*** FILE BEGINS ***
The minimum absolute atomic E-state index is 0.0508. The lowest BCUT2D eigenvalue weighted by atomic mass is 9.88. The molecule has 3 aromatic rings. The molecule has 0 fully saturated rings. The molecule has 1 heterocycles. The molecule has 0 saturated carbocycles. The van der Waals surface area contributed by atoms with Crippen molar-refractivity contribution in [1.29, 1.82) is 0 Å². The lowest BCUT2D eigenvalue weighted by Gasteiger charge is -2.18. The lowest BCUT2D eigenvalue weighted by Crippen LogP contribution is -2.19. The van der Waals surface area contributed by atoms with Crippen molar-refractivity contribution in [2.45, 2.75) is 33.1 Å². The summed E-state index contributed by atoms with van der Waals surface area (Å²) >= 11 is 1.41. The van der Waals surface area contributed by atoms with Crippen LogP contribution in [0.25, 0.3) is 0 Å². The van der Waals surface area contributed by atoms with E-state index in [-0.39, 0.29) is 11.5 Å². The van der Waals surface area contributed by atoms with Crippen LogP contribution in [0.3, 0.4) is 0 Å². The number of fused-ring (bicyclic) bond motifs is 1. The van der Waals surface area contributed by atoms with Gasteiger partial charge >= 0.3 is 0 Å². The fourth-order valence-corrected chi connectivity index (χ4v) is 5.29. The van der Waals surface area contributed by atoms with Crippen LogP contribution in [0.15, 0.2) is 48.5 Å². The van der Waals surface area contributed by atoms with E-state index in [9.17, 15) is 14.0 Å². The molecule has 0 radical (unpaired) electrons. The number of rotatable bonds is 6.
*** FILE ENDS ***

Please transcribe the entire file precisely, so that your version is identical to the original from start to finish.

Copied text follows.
The minimum absolute atomic E-state index is 0.0508. The lowest BCUT2D eigenvalue weighted by atomic mass is 9.88. The molecule has 3 aromatic rings. The molecule has 0 fully saturated rings. The molecule has 1 heterocycles. The molecule has 0 saturated carbocycles. The van der Waals surface area contributed by atoms with Crippen molar-refractivity contribution in [1.29, 1.82) is 0 Å². The lowest BCUT2D eigenvalue weighted by Gasteiger charge is -2.18. The lowest BCUT2D eigenvalue weighted by Crippen LogP contribution is -2.19. The van der Waals surface area contributed by atoms with Crippen molar-refractivity contribution in [2.45, 2.75) is 33.1 Å². The summed E-state index contributed by atoms with van der Waals surface area (Å²) >= 11 is 1.41. The van der Waals surface area contributed by atoms with Crippen LogP contribution in [0.25, 0.3) is 0 Å². The van der Waals surface area contributed by atoms with E-state index in [-0.39, 0.29) is 11.5 Å². The van der Waals surface area contributed by atoms with Crippen LogP contribution in [0.3, 0.4) is 0 Å². The number of fused-ring (bicyclic) bond motifs is 1. The van der Waals surface area contributed by atoms with Gasteiger partial charge >= 0.3 is 0 Å². The fourth-order valence-corrected chi connectivity index (χ4v) is 5.29. The van der Waals surface area contributed by atoms with Crippen LogP contribution in [0.15, 0.2) is 48.5 Å². The van der Waals surface area contributed by atoms with E-state index in [9.17, 15) is 14.0 Å². The molecule has 0 radical (unpaired) electrons. The number of rotatable bonds is 6.